Architects: How Will You Stay Relevant?

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We are way past the point where the architecture needs to be aligned with business goals and value delivery.  That is necessary but no longer sufficient.  We are now at the point where architecture needs to be central to the creation of an organization’s strategy process.  Not to get hyperbolic, but anything less is risky for your career.

The Challenge: Digitization

I just came back from the MIT Center for Information Systems Research (CISR) research forum.  One of the leading topics was digitization and how every business is becoming digitized.  To those in the High Tech industry, this may be an “of course” topic, but to most other industries it is a wrenching change.  Even those who are comfortable with the idea of digitization risk taking this too lightly.

The fact is that most products and services will have a digital component to them in the near future and an increasing number of  products and services will be entirely digital.  The fact is that digitization and the technologies that enable it are going to bring about a period of increased disruption.  This will mean:

  • New competitors.  Examples: autonomous cars, sports equipment with embedded sensors that provide feedback, personal assistant fully capable of making decisions and taking action.  Gartner is predicting that almost everything over $100 will have a sensor by the turn of the decade.
  • New competitors jumping across industry boundaries.  Examples: Apple iTunes and Google cars to name a few.

Why Architects Are Important

Architects are in a unique position to not only understand the technology trends driving this disruption, but they also to know how to leverage these trends to drive business value within their organizations.  The very best architects are going to be those who are deeply involved in defining the organization strategy, not just figuring out how to implement it.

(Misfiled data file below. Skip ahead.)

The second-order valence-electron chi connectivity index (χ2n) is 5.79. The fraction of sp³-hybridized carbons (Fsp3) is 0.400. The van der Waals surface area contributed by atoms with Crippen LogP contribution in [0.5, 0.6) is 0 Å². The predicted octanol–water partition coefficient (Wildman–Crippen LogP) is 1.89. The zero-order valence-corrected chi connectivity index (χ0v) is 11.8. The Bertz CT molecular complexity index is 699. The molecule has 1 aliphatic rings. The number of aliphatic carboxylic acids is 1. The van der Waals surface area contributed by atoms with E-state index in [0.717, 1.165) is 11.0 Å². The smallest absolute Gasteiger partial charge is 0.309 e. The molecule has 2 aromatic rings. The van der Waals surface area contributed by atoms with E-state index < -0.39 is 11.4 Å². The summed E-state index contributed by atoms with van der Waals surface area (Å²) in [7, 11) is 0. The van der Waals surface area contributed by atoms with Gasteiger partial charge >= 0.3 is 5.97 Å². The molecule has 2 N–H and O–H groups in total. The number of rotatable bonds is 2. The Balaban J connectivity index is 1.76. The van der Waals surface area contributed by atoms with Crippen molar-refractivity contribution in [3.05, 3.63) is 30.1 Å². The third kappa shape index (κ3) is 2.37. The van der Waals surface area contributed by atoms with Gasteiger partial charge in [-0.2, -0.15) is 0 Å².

Evidence of Change

Many architects and CIOs currently report very little interest from upper management in IT.  That is about to change, and quickly.  At the MIT CISR forum I attended last week, they presented research around this area that is very telling:

  • Half of Board of Directors members believe that their board’s ability to oversee the strategic use of IT is “less than effective.”
  • 26% of Boards hired consultants to evaluate major projects or the IT unit.
  • 60% of Boards want to spend more time on digital issues next year.
  • Board members estimate that 32% of their company’s revenues are under threat from digital disruption.

That last bullet is the really interesting piece of research.  32% is a huge impact.

The Role of Data in Digitization

Digitization by its very nature is all about data.  The winners in this space will be those that can manage and deliver relevant data the quickest.  The question for architects is this: Do you have the architecture and agility to take advantage of the coming disruptions and opportunities?  Are you actively advising your organization on how to leverage them?  As we have documented in many previous blogs, many organizations are poorly positioned to manage their data as a discoverable and easily sharable asset.  This will essential for:

  • Delivering business initiatives and showing value faster (agility).
  • Enabling business self-service so that IT is not the bottleneck in new analyses and decisions.

All of this requires new thinking around enterprise data architecture.  For fresh thinking on this subject see Thinking “Data First” to Drive Business Value.

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